Doing the Numbers: Mathematics at RSSAA
At first glance, a mathematical journey through the grades at the Rudolf Steiner School of Ann Arbor seems like a study in opposites. At one end of the numerical spectrum, first, second, and third graders are drawing pictures of “number gnomes” and learning their times tables through rhythmic games and verses. Written work is so gently introduced that they do not even encounter their first math quiz until fourth grade.
On the other hand, high school students are mastering the rigors of Projective Geometry, Algebra II, and Calculus. One of last year’s graduates, gifted in math, completed Advanced Calculus her junior year under the tutelage of teacher Janis Stipins (using his freshman textbook from M.I. T.) and did an independent study in Abstract Algebra as a senior. She is now studying at the University of Chicago, one of the top math programs in the country.
“The school really ought to let parents of younger children know what’s coming,” high school parent Denise Wilson said in a recent conversation about her children’s experiences at RSSAA. Her daughter, Alexa Cowing, is a senior who missed only two questions on the math section of the SAT, and her son Spike, a sophomore, is a “techie” who enjoys computer programming.
“By seventh or eighth grade, many of the kids at Steiner are chomping at the bit for something bigger, but a lot of them think the Rudolf Steiner High School is just a continuation of what they already experienced. I really don’t think they — or their parents — understand how rich the high school is.”
But indeed, counting acorns and gemstones in first grade really does lead to the concept of infinity in high school. Is there a paradox here? According to Geoff Robb, who heads the math and science departments, there is no paradox — just a thorough understanding of the stages of child development.
Says Mr. Robb, “Children who are given time to truly internalize numbers and number concepts in their bodies are able to take in the concepts better and advance through the material faster. Compared to other schools, Waldorf students can seem to be ‘behind’ in fourth grade, but by eighth grade they will be even or ahead of other students, and by 12th grade they can be working at quite advanced levels.”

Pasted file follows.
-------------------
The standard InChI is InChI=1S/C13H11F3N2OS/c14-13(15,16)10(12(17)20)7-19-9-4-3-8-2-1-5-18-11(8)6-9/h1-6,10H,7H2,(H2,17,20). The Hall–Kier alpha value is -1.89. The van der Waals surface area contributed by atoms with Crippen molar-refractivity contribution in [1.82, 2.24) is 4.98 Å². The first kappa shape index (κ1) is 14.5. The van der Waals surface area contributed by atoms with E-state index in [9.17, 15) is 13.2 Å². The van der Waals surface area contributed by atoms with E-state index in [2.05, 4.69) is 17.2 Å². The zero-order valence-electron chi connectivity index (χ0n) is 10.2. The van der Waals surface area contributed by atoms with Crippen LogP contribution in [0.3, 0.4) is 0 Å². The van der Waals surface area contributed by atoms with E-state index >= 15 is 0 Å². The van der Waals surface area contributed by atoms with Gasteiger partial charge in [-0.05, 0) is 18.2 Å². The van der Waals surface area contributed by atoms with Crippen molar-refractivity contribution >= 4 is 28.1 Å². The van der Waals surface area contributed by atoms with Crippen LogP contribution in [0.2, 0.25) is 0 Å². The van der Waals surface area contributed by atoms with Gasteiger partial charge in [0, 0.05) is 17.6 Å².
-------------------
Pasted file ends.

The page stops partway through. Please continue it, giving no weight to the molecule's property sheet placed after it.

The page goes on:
“There’s a big change in middle school,” he explains. “Don’t forget that in eighth grade, most of the students take Algebra I, which has a huge textbook, regular tests, and daily homework. There’s this important intermediate step from fourth grade to ninth grade.”
That step includes material familiar to parents schooled in fractions, decimals, and percents. Then, there is business math, during which sixth graders create and run their own businesses (a pumpkin sale and weekly bake sales in the case of this year’s entrepreneurs). By seventh grade, math classes are tracked, for greater personal attention according to student needs.
RSSAA high school students take the standard array of college prep classes by the time they graduate: Algebra I and II, Geometry, Pre-calculus, and Calculus. In addition, there are “main lesson” courses that run for two or three weeks. These classes introduce real-world math applications and place mathematical discoveries in a historical and cultural context.
They include Conic Sections; Series, Spirals, and Progressions; Trigonometry; Surveying; Projective Geometry; Celestial Navigation; and Advanced Topics in Math.
The material is demanding. One junior who transferred in the high school this year found herself a bit overwhelmed by the four hours of daily math initially scheduled for 11th graders. This included an hour of Euclidean Geometry, two hours of Projective Geometry, and one hour of Computer Architecture (a math-based computer course).
Still, conversations with high school students reveal a high level of satisfaction with math. The atmosphere in the classes is colorful, said senior John Burnett, expressing a sentiment echoed by peers, including his sister, Laura, a 10th grader who says math is her favorite subject.
“Mr. Robb and Mr. Stipins crack jokes and tell stories, so you pay attention. Also, the teachers are really helpful. If you have trouble, you can ask them at lunch, and they’ll go through it with you, step by step.